Where: South east tip of the Korean peninsula
When: Spring (March – April), but be aware it’s warm but wet all year round
Happenings: The Hawaii of Korea, with natural beauty and beautiful lady sea divers
Where it’s at
Jeju-do off the south coast of Korea is the warmest and wettest place in the country. Lying 50 miles off the southernmost tip of the peninsula, Jeju-do has the (perhaps over-exaggerated) reputation of being the ‘Hawaii of South Korea’. Jeju-do began as the favoured honeymoon destination for Korean couples, lured by the warm south and the fact that until recently most people could not obtain their own passports and it is perhaps the best place to go for a decent beach holiday.
Things to see an do
Jeju-do may be overstating its beauty, but there are some impressive waterfalls, volcanic cones, and lava tubes to explore as well as miles and miles of seashore. At dusk, bats swoop out of caves by the tens of thousands, sometimes even blackening the sky over Jeju City.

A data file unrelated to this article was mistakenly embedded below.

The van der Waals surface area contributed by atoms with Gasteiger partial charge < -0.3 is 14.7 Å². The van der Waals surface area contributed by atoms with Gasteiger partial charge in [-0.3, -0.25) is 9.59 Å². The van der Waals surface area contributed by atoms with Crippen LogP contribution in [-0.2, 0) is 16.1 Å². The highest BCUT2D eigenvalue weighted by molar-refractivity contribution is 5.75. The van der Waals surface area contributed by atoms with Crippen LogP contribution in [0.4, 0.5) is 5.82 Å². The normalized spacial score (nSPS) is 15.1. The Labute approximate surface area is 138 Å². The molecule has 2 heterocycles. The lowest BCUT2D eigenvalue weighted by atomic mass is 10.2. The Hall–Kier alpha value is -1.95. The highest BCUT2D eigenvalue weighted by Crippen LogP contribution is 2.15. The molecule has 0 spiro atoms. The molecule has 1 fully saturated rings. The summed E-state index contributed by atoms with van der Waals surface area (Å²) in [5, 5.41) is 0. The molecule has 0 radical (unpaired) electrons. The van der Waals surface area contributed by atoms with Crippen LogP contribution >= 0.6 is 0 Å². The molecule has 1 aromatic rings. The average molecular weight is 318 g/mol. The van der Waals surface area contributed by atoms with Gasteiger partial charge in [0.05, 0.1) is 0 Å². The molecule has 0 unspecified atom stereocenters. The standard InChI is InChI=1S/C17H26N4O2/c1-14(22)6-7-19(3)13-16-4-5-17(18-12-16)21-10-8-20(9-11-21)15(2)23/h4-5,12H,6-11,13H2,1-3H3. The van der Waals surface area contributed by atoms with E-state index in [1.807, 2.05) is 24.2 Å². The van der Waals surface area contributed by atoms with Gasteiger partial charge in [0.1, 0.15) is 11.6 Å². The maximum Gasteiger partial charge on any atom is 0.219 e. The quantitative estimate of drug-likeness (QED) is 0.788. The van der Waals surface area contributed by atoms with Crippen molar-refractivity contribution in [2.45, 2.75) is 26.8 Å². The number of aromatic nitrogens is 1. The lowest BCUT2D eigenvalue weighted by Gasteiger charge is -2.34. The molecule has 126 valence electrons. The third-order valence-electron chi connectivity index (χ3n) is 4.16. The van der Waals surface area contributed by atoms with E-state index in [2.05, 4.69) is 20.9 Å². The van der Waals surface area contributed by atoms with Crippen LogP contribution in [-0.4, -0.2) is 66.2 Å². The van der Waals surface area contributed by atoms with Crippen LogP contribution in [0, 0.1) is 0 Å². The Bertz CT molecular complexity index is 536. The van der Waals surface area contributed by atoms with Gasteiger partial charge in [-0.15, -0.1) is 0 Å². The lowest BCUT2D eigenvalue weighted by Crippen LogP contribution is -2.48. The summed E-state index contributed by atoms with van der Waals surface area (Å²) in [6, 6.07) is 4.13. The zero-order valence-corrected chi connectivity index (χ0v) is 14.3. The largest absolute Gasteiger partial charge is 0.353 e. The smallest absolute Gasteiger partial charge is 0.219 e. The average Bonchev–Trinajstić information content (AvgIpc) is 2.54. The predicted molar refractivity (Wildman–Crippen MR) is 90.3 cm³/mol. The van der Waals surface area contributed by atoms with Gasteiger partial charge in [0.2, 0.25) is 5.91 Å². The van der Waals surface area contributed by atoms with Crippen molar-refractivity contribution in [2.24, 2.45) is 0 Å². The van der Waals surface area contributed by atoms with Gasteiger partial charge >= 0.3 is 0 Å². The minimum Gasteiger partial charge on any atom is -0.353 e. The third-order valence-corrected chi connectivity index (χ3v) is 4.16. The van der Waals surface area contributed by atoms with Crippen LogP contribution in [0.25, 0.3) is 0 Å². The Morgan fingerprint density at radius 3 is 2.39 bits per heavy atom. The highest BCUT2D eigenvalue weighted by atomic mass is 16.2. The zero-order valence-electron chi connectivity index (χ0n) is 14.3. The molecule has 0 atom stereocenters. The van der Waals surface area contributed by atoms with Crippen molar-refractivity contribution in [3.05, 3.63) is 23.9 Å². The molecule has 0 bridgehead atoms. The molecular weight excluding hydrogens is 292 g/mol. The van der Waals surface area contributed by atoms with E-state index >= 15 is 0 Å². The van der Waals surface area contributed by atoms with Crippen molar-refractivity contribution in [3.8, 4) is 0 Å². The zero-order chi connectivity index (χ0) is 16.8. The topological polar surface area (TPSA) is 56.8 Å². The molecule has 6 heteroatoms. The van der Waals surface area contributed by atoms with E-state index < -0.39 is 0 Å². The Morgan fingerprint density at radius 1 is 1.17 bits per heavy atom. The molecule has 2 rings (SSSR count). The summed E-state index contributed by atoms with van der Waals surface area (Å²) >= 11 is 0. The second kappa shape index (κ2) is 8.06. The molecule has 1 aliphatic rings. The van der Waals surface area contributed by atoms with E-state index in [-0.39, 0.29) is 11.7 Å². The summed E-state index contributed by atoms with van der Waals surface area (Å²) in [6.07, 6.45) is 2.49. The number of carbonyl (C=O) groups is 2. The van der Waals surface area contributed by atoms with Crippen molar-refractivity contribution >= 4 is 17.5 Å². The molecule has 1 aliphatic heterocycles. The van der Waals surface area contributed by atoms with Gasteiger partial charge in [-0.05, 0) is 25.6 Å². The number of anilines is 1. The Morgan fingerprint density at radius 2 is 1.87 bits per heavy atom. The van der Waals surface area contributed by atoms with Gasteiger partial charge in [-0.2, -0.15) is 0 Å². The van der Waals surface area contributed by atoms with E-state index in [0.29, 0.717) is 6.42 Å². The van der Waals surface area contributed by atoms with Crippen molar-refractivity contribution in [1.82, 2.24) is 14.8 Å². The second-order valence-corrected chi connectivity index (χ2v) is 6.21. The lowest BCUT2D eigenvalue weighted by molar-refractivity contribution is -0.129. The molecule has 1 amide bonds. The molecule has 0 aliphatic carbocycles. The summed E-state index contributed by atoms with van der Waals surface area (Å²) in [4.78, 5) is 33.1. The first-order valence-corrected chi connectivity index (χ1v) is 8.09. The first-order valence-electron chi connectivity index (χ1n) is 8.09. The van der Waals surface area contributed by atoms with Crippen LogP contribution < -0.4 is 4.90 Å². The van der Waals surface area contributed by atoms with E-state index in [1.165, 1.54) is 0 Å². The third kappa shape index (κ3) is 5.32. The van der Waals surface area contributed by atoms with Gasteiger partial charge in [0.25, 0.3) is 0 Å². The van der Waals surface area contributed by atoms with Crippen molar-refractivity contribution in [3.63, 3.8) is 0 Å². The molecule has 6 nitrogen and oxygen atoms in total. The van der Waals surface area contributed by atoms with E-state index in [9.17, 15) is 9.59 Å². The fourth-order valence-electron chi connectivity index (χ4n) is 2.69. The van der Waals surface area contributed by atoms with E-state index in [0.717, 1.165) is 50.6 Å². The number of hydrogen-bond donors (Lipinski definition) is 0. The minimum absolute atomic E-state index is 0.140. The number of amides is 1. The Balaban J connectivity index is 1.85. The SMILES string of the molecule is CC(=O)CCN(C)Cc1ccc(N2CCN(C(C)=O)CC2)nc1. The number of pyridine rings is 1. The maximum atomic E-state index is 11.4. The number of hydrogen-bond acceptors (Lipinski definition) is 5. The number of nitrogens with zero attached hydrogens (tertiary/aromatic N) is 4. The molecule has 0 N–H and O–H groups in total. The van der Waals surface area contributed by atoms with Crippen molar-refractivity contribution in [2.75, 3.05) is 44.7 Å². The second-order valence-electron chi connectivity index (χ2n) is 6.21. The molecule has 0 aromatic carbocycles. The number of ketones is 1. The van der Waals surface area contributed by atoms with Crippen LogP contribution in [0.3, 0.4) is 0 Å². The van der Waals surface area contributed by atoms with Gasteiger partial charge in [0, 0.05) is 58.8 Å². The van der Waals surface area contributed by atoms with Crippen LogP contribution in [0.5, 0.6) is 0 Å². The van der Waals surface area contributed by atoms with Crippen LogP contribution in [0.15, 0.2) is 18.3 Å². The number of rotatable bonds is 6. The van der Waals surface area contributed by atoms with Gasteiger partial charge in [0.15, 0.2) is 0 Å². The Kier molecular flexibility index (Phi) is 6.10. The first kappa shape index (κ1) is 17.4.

Habitants of Jeju-do claim to be of Mongol descent and they are born with a birth mark on their buttocks to prove their lineage. It’s called a ‘Mongolian spot’ and it tends to fade with age. One of the more aesthetic legacies from the Mongol occupation are the island’s horses – their descendants are now popular with posing honeymooners. The harubang, or grandfather stone is something you will also see dotted across the island. They were carved from lava – but their purpose is still a matter for debate.
Another peculiar attraction on Jeju-do is the optical illusion of a road that appears to be sloping downhill, when in fact, due to the lie of the land, it is going uphill. Water poured on the ground gives the appearance of running uphill against gravity.
But the real reason to go to Jeju is to see its diving women – the Haenyo. The Haenyo dive off Songsan, at the eastern tip of Jeju-do. This place nestles at the foot of the spectacular volcanic cone known as the sunrise peak. If conditions are good, you can see Jeju-do’s diving women, searching for seaweed, shellfish and sea urchins. One in five of the population of Jeju earn their living from the sea, and in many families the women have been divers for generations. Now many of them are in their 70s, but they still capture the Korean’s imaginations and were pin-up girls in their day – so if it is glamorous beaches you are looking for, head for Thailand, but if it is tradition and dramatic views you want, then Jeju might be just the ticket.
Haenyo female Divers
Plenty of info on the region’s divers and planning a trip to Jeju-do
By Iain Overton